The #1stchat group on Twitter has been reading Math Exchanges by Kassia Omonhundro Wedekind, (@kassiaowedekind). A recent discussion made me think about how we work to capture student thinking and use it to support learners in our classrooms. During our chat, I posted some charts from a recent geometry unit. Most of them were reference charts, used as a holding place for new information on plane and solid figures. Nice, but not really the daily working charts that move student thinking forward.
I took some new photos of our recent work. The Benchmark, MA.1.A.6.1 (Use mathematical reasoning and beginning understanding of tens and ones, including the use of invented strategies, to solve two-digit addition and subtraction problems) has lead to some great thinking from the students.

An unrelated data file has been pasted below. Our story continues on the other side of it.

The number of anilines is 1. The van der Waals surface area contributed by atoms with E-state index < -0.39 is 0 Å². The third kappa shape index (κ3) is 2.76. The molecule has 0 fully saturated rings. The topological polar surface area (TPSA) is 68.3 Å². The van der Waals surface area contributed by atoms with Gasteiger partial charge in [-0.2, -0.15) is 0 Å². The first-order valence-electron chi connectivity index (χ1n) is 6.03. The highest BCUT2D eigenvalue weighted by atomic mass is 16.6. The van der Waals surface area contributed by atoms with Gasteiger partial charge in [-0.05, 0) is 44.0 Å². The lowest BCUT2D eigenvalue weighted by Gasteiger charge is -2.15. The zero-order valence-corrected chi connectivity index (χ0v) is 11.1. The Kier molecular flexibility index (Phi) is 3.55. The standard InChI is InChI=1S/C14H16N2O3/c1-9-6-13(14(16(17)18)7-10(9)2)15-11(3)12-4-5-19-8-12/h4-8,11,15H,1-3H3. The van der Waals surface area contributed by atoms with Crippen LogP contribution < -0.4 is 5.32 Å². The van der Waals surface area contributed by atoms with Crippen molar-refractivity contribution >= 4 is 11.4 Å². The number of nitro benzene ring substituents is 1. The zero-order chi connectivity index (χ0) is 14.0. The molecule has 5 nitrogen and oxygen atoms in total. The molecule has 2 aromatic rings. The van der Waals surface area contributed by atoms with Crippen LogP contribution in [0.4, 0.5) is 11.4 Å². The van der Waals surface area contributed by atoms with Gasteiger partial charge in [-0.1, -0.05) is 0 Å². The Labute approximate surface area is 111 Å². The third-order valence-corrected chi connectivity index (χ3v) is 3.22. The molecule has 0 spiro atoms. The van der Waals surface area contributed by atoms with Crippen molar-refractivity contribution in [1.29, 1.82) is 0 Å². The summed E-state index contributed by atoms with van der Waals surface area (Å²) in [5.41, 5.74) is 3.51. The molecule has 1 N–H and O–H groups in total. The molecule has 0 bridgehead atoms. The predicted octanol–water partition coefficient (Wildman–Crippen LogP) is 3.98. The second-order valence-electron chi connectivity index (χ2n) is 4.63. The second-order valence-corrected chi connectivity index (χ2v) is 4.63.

|Chart with Benchmark|
The challenge with charting is to record what the child says about how they solved the problem and represent it in a way that makes sense to the other students.
Math is taught in the workshop model of Launch (opening), Explore (work period) followed by the Summarize (closing). One can see from the various charts how we scaffold the closing, building from less mature to more efficient strategies. As time goes on the students are developing more mature strategies, relying less on counting on their fingers. Eventually they will have a bank of student-generated efficient strategies.
|Chart with Student Generated Strategies|
|Breaking Apart 8, 10, and 20|
The student work, and the charts, grow and change over the unit. Charts are retired when they no longer reflects the new student learning. Our current work reflects the new strategies taught to the class by...the students!